7510 Forsyth Blvd
Saint Louis, MO 63105
7700 Forsyth Blvd #800
Saint Louis, MO 63105
06/04/2012 $21,020,661 (multiple parcel sale)

Clayton Property Investment LLC Co Centene Corporation
7518 Forsyth Blvd
Saint Louis, MO 63105
7700 Forsyth Blvd #800
Saint Louis, MO 63105
06/04/2012 $21,020,661 (multiple parcel sale)

Clayton Property Investment LLC Co Centene Corporation
7520 Forsyth Blvd
Saint Louis, MO 63105
7700 Forsyth Blvd #800
Saint Louis, MO 63105
06/04/2012 $21,020,661 (multiple parcel sale)

Clayton Property Investment LLC Co Centene Corporation
7634 Forsyth Blvd
Saint Louis, MO 63105
7700 Forysth Blvd #800
Saint Louis, MO 63105
06/04/2012 $21,020,661 (multiple parcel sale)

Clayton Property Investment LLC Co Centene Corporation
7528 Forsyth Blvd
Saint Louis, MO 63105
7700 Forsyth Blvd #800
Saint Louis, MO 63105
06/04/2012 $21,020,661 (multiple parcel sale)

Centene Center II LLC
10 S Lyle Ave
Saint Louis, MO 63105
7700 Forsyth Blvd 8TH FL
Saint Louis, MO 63105
11/12/2015 $2,200,000

Hanley Forsyth LLC
7600 Forsyth Blvd
Saint Louis, MO 63105
7700 Forsyth Blvd 8TH FL
Saint Louis, MO 63105
09/25/2015 $9,000,000

Hanley Forsyth LLC Co Centene Corporation
7630 Forsyth Blvd
Saint Louis, MO 63105
7700 Forsyth Blvd #800
Saint Louis, MO 63105
10/15/2014 $14,200,000 (multiple parcel sale)

Hanley Forsyth LLC Co Centene Corporation
7632 Forsyth Blvd
Saint Louis, MO 63105
7700 Forsyth Blvd #800
Saint Louis, MO 63105
10/15/2014 $14,200,000 (multiple parcel sale)

Hanley Forsyth LLC Co Centene Corporation
7636 Forsyth Blvd
Saint Louis, MO 63105
7700 Forsyth Blvd #800
Saint Louis, MO 63105
10/15/2014 $14,200,000 (multiple parcel sale)

Hanley Forsyth LLC Co Centene Corporation
7642 Forsyth Blvd
Saint Louis, MO 63105
7700 Forsyth Blvd #800
Saint Louis, MO 63105
10/15/2014 $14,200,000 (multiple parcel sale)

Hanley Forsyth LLC Co Centene Corporation
12 S Hanley Rd
Saint Louis, MO 63105
7700 Forsyth Blvd #800
Saint Louis, MO 63105
10/15/2014 $14,200,000 (multiple parcel sale)

Hanley Forsyth LLC Co Centene Corporation
14 S Hanley Rd
Saint Louis, MO 63105
7700 Forsyth Blvd #800
Saint Louis, MO 63105
10/15/2014 $14,200,000 (multiple parcel sale)

Hanley Forsyth LLC Co Centene Corporation
20 S Hanley Rd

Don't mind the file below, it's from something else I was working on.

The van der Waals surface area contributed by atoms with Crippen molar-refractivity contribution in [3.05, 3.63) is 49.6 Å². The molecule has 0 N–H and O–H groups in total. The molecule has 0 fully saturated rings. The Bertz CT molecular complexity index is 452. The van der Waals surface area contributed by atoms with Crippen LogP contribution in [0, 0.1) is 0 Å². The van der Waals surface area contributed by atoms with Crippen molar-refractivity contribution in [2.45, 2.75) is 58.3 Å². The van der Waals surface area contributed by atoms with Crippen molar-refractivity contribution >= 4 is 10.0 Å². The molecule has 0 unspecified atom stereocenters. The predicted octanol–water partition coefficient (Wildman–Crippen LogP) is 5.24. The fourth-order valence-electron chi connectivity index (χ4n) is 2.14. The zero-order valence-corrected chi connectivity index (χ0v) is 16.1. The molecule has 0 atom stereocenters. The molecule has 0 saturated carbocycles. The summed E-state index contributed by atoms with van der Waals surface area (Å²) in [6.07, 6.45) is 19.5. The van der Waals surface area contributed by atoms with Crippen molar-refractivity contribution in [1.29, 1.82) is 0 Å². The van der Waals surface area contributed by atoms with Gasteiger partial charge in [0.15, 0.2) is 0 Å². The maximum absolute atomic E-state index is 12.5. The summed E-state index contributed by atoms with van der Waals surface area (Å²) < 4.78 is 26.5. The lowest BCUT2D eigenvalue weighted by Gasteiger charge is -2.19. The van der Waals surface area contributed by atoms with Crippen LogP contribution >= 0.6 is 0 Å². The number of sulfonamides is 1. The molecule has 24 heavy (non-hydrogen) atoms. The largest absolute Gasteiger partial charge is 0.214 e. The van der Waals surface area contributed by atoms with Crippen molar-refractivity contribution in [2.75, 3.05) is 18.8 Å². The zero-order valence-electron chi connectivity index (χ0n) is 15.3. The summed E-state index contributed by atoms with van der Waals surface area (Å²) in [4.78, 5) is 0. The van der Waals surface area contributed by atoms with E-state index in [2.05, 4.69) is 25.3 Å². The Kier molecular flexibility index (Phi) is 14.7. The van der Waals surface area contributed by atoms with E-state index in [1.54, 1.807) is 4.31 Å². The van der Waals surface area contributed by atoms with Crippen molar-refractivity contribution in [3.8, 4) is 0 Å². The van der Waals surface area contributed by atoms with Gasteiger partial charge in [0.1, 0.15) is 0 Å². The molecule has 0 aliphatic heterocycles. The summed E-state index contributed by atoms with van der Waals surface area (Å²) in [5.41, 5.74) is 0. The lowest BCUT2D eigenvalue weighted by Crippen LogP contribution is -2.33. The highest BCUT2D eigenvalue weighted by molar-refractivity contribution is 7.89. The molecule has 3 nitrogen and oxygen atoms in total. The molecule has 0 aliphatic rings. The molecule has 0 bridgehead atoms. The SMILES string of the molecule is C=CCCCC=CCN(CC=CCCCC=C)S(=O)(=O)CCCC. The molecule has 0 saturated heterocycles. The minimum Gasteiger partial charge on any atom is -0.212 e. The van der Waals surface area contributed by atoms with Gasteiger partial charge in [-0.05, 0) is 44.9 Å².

Saint Louis, MO 63105
7700 Forsyth Blvd #800
Saint Louis, MO 63105
10/15/2014 $14,200,000 (multiple parcel sale)

Prior Trianon condo and mixed use development proposed late 2000s:

Trianon 2

Massing concept from Clayton master plan:

Clayton plan

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  • wowza

    It’s also a great site for a park.

    • I do not agree at all. A prime parcel immediately adjacent to rail transit should be developed accordingly– high density, mixed use, urban scale. A park is truly a waste of space in this location.

      • Alex Ihnen

        Maybe a small playground (speaking as a selfish parent)? 🙂

    • Tim E

      Maybe well placed, designed pocket park tucked away from the traffic. But have to agree with STLgasm. This is a prime spot for a great mixed used space

  • Dan Salmo

    Exciting news! A performing arts center would be awesome in Clayton.

    Also, the Neidorff’s should be credited for helping get classical music back on the air in St.Louis through RAF-STL (107.3). I think the station uses some of Centene’s space for broadcasting.

    • Tim E

      I guess my issue, is how many Performing Arts Centers and Districts can you have in the region? Unfortunately, I would much rather see any increased efforts in the arts towards building an already strong Grand Center stronger, or help a struggling UMSL doesn’t cut back on its arts program which also include a performance arts theater and or help established groups further. Why not put it efforts in taking over the corporate sponsorship of Peabody theater downtown so that doesn’t close up? My gut feeling is now that want their name on a brand spanking new place at the sake of the rest of the region because they can.
      ….
      It probably won’t take long before comments about how this is needed because Clayton is safe and the city is not.

      • Guest

        In my opinion it seems pretty obvious that some people want Clayton to be the CBD of the area. They want all the good that it would bring. Sad thing is, many of the people who support this idea are ignoring those things they would consider as negative that are part of a CBD of a metropolitan area of nearly 3 million people. More and bigger highways, more traffic, more noise, more pollution. It seems they’ve started a snowball without realizing all the effects.
        Wait until some of the fine homes and neighborhoods around downtown Clayton (are the people who own these homes giving serious consideration to this?) are “blighted” because more space is needed to expand. And that will happen if this continues. There simply isn’t enough room to accommodate such a CBD and keep it confined to what is currently downtown Clayton.

        Downtown Clayton used to be THE pinnacle of commerce for St. Louis’ most prosperous and upscale residents (we actually had two such areas…the CWE was the other). There was an air about it… you knew you were somewhere special. It’s lost much of that, and is becoming just another typical (at best) CBD. I think that’s a shame.

        • Alex Ihnen

          I see what you’re saying, but ultimately I think a) there’s tons of room for development in Clayton without expanding boundary of the CBD (look at all the surface parking lots), b) there really isn’t room to expand highways (though I-170 will see new interchanges at FP Parkway/Brentwood), and c) those people in $500K+ homes will be able to successfully beat back any effort to expand the CBD into single-family residential neighborhoods (I think).

          • Tim E